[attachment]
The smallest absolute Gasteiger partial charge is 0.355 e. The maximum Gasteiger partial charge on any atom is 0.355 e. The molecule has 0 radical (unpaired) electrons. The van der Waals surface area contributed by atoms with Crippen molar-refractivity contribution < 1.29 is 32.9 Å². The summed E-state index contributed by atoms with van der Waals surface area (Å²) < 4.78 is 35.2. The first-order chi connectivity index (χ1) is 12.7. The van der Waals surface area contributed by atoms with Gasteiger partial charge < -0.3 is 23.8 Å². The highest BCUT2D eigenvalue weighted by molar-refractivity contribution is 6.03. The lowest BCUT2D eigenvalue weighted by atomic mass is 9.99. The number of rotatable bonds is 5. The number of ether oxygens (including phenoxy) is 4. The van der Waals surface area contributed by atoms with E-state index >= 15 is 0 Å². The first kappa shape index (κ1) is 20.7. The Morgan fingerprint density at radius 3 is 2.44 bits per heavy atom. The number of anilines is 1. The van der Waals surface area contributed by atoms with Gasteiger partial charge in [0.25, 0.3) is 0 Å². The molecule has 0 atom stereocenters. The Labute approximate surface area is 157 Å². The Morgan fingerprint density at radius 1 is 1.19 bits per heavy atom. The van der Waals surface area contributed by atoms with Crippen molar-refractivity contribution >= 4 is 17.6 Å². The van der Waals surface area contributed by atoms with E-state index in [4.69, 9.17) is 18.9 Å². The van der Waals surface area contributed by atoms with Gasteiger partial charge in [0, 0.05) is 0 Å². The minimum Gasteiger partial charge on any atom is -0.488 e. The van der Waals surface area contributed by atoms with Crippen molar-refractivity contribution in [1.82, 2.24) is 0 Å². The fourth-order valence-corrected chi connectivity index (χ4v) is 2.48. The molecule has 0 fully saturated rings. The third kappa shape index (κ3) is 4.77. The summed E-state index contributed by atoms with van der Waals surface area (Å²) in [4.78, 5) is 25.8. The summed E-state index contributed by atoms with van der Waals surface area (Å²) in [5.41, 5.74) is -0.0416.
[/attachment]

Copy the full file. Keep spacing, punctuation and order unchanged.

The smallest absolute Gasteiger partial charge is 0.355 e. The maximum Gasteiger partial charge on any atom is 0.355 e. The molecule has 0 radical (unpaired) electrons. The van der Waals surface area contributed by atoms with Crippen molar-refractivity contribution < 1.29 is 32.9 Å². The summed E-state index contributed by atoms with van der Waals surface area (Å²) < 4.78 is 35.2. The first-order chi connectivity index (χ1) is 12.7. The van der Waals surface area contributed by atoms with Gasteiger partial charge < -0.3 is 23.8 Å². The highest BCUT2D eigenvalue weighted by molar-refractivity contribution is 6.03. The lowest BCUT2D eigenvalue weighted by atomic mass is 9.99. The number of rotatable bonds is 5. The number of ether oxygens (including phenoxy) is 4. The van der Waals surface area contributed by atoms with E-state index >= 15 is 0 Å². The first kappa shape index (κ1) is 20.7. The Morgan fingerprint density at radius 3 is 2.44 bits per heavy atom. The number of anilines is 1. The van der Waals surface area contributed by atoms with Gasteiger partial charge in [0.25, 0.3) is 0 Å². The molecule has 0 atom stereocenters. The Labute approximate surface area is 157 Å². The Morgan fingerprint density at radius 1 is 1.19 bits per heavy atom. The van der Waals surface area contributed by atoms with Crippen molar-refractivity contribution >= 4 is 17.6 Å². The van der Waals surface area contributed by atoms with E-state index in [4.69, 9.17) is 18.9 Å². The van der Waals surface area contributed by atoms with Gasteiger partial charge in [0, 0.05) is 0 Å². The minimum Gasteiger partial charge on any atom is -0.488 e. The van der Waals surface area contributed by atoms with Crippen molar-refractivity contribution in [1.82, 2.24) is 0 Å². The fourth-order valence-corrected chi connectivity index (χ4v) is 2.48. The molecule has 0 fully saturated rings. The third kappa shape index (κ3) is 4.77. The summed E-state index contributed by atoms with van der Waals surface area (Å²) in [4.78, 5) is 25.8. The summed E-state index contributed by atoms with van der Waals surface area (Å²) in [5.41, 5.74) is -0.0416.